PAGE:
Kohlberg's system is closely related to Piaget's theories, both in its emphasis on cognitive development and in its designation of a chronological series of stages, each dependent on the preceding ones. It also has important implications for the nature-nurture controversy , as it stresses the role of innate rather than environmental factors in moral development. According to Kohlberg, progress from one level or stage to the next involves an internal cognitive reorganization that is more complex than a mere acquisition of precepts from peers, parents, and other authorities. Kohlberg's most famous book is The Philosophy of Moral Development: Moral Stages and the Idea of Justice, the first volume in a series entitled Essays on Moral Development. The second volume, The Psychology of Moral Development, was published in 1984.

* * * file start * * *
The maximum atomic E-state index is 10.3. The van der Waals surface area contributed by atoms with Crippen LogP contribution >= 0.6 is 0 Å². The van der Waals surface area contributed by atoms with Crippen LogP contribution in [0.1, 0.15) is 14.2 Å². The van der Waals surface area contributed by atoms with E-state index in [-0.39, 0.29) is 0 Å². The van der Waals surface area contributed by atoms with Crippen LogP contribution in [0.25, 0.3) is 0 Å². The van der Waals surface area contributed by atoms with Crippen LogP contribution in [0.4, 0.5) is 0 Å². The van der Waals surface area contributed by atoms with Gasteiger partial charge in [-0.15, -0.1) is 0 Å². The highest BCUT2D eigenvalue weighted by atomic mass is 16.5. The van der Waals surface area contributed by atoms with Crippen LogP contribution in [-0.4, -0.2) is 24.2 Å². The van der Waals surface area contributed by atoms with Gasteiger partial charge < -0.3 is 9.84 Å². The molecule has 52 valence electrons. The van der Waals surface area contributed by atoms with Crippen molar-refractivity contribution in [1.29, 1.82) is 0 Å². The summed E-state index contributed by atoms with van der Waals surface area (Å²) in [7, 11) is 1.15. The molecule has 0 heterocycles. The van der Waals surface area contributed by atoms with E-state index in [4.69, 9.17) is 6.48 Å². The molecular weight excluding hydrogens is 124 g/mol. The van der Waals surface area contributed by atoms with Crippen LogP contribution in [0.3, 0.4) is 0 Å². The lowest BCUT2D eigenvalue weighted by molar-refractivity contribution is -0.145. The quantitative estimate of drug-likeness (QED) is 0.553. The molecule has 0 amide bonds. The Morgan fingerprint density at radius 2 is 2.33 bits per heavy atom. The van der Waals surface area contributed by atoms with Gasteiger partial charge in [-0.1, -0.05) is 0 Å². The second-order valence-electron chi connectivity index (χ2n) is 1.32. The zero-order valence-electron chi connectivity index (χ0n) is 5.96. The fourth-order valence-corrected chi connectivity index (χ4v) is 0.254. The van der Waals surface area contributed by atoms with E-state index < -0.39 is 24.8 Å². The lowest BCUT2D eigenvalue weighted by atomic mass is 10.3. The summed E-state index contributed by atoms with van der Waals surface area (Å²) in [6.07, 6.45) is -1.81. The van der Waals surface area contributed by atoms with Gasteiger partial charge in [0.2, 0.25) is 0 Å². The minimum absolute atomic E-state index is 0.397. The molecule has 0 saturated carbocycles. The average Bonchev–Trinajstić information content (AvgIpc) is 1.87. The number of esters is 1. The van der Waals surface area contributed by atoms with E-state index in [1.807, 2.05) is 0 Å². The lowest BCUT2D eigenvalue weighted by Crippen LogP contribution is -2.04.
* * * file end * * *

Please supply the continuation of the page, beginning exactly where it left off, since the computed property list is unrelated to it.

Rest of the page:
See also Cognitive development

Further Reading

Alper, Joseph. "The Roots of Morality," Science 85, (March 1985): 70.

Kohlberg, Lawrence. Child Psychology and Childhood Education: A Cognitive-Developmental View. New York: Longman, 1987.

Power, F. Clark. Lawrence Kohlberg's Approach to Moral Education. New York: Columbia University Press, 1989.